I remember hearing something about this movie back in 2003 when it was still being called Solace and then forgot all about it. I guess somewhere along the way the film's title was changed to Home Sick and now 5 years later (!) it's finally making its DVD debut via Synapse. I have to wonder how any movie with no less than three bankable horror movie stars in the cast, as well as some explicitly gory scenes and a somewhat interesting premise, could sit around unreleased for so long, but now I think I know why. This movie was a complete and utter mess! In fact, at about the midway point, I found myself wondering if the movie was ever actually finished or not. If I had to venture a guess, I'd say they ran out of time and / or money and had to stop production early, then went into the editing room and tried to salvage it. Huge chunks seem to be missing from the film, and that results in a movie that's not only illogical, but one that's full of sloppy continuity errors, hacked editing splices and incompetent scene transitions. While that kind of technical ineptitude may pass for surrealism to some people, I don't buy it. In addition, the acting, dialogue and character interactions are not only bad, they're horrendous! And they're horrendous to the point where you're constantly being distracted by how terrible they are. This film also contains what may well be the worst "acting" performance I've ever seen in any film. No reason to name any names. When you see him, you'll know!
After watching a couple of topless Goth hookers make out and having his request for a golden shower denied, a weary-looking guy (Jeff Dylan Graham) runs off to a convenience store. When he returns to his hotel room, he discovers one of his lady friends has been hacked to pieces. A mysterious, gloved killer sneaks up behind him, stabs him through the head with a knife and he keels over in the bathtub after yakking up about a pint of blood. The film then cuts to "earlier that day," as Claire (Lindley Evans), an annoyingly sullen, chain-smoking emo downer is whining about being dragged to a party by her friend Mark (Forrest Pitts). When they get there they discover it's not much of a party, as only three other people have shown up - loud-mouth jerk-off Tim (Matt Lero), timid Robert (Will Akers) and slutty Candice (Tiffany Shepis). It seems like everyone there has a drug and alcohol problem, except for Claire; she's just depressed and tried to slit her wrists. Fun times. All of the talk scenes are terribly awkward and almost all of the dialogue is shallow and unnatural-sounding. None of the characters are even remotely likable either, so you have a hard time caring about anything that happens to any of them later on. And what gives with the under-eye makeup? I know they're supposed to be drug addicts and suicide cases, but you don't need to smear orangish paint all the way down to their nostrils to make us remember it.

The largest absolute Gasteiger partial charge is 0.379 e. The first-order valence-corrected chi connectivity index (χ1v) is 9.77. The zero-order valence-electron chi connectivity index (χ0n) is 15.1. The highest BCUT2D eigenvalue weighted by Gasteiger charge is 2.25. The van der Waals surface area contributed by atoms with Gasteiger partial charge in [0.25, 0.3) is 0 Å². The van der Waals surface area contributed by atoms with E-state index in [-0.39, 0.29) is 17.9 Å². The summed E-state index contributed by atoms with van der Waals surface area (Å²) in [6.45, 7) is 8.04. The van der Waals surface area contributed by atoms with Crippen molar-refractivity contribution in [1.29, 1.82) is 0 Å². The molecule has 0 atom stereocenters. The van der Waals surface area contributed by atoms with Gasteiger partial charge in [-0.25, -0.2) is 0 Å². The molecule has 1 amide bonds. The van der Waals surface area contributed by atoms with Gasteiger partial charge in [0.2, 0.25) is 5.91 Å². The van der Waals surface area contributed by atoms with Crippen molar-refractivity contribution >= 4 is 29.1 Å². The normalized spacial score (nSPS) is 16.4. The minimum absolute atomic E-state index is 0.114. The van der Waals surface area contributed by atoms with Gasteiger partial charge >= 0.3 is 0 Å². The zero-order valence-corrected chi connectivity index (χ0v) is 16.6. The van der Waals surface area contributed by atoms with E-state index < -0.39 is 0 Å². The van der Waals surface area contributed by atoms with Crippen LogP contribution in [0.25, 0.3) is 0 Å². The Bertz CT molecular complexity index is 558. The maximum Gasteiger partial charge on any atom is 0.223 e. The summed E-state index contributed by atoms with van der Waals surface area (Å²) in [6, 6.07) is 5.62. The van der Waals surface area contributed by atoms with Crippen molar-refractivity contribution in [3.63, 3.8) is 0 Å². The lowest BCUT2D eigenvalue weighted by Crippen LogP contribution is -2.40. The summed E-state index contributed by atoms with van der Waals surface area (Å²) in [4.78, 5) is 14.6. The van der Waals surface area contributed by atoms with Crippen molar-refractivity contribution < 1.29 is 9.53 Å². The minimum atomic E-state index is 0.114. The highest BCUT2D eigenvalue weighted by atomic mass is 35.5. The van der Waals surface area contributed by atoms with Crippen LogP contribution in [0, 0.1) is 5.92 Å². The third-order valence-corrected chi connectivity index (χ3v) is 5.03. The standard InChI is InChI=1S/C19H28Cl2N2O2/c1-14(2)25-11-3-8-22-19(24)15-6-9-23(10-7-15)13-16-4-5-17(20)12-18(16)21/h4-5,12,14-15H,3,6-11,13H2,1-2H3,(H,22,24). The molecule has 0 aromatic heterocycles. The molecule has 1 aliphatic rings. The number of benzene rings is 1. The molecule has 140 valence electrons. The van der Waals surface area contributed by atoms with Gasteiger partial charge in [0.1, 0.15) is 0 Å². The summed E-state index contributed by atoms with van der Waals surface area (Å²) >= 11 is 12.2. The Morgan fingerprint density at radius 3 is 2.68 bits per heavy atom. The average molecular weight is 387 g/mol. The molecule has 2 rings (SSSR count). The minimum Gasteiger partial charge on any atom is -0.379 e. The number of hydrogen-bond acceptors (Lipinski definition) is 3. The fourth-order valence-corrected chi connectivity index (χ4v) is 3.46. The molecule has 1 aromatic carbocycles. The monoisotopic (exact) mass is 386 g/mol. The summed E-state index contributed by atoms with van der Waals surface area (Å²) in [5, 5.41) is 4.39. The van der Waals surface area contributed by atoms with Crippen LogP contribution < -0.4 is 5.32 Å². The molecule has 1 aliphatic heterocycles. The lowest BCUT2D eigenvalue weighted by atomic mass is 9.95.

Finally adding a little excitement to the proceedings is a weirdo (Bill Moseley), dressed in a blue suit and bow tie, carrying a suitcase full of razor blades and flashing a freakishly white smile, who barges into the apartment unannounced. He grabs Shepis and tells everyone to "Give me the name of someone you hate." People throw out names of a boss, a drug dealer, a rapist mechanic, and an ex-boyfriend. The final guy says he hates everyone in the room. Smooth move. Mr. Suitcase exits the film never to be heard from or seen again. Is he a serial killer? A demon? A figment of someone's imagination? The film doesn't answer that. Before long, the "hated" people named start getting killed off in gory ways by a masked assailant. Well actually, some other people who weren't named at all start getting killed, too. I don't know about you, but I can't stand when a movie establishes rules and then doesn't even bother to stick by them. What's the point of even having the rules? That's just irritating.
And who the hell is the masked killer running amok? Is he one of them? Is he a demon? Is he Mr. Suitcase? Is he Ronald McDonald? The film doesn't answer that either. It all leads to the surviving characters visiting a flag-waving backwoods redneck (Tom Towles) who has a surplus of firearms on hand but would rather talk about chili. Some kind of demonic monster shows up there and everyone basically starts laying into one another. So yeah, it wants you to take it seriously for the first hour with its pouty, self-absorbed and / or obnoxious characters before abruptly changing its tone, as if to say "Hey, we don't know how to end this thing, so let's just make it spastic and idiotic and irreverent and maybe people will buy it as camp. We'll make the characters scream and run around a lot and overact and say silly things, and then add lots more gore, and no one will know the difference." Uh huh.
Speaking of gore, that's the sole reason one might want to check this out. There are decapitations, disembowelments, a head stomped in, a foot sliced in half, a body axed in two, a hole punched through a face, fingernails ripped off, chests ripped open and much more. So if gore's all you want from your horror films, you may enjoy this. The fx are pretty good. Other than that, it's an amateurish, irritating, disjointed, badly acted / written / directed and seemingly unfinished mess.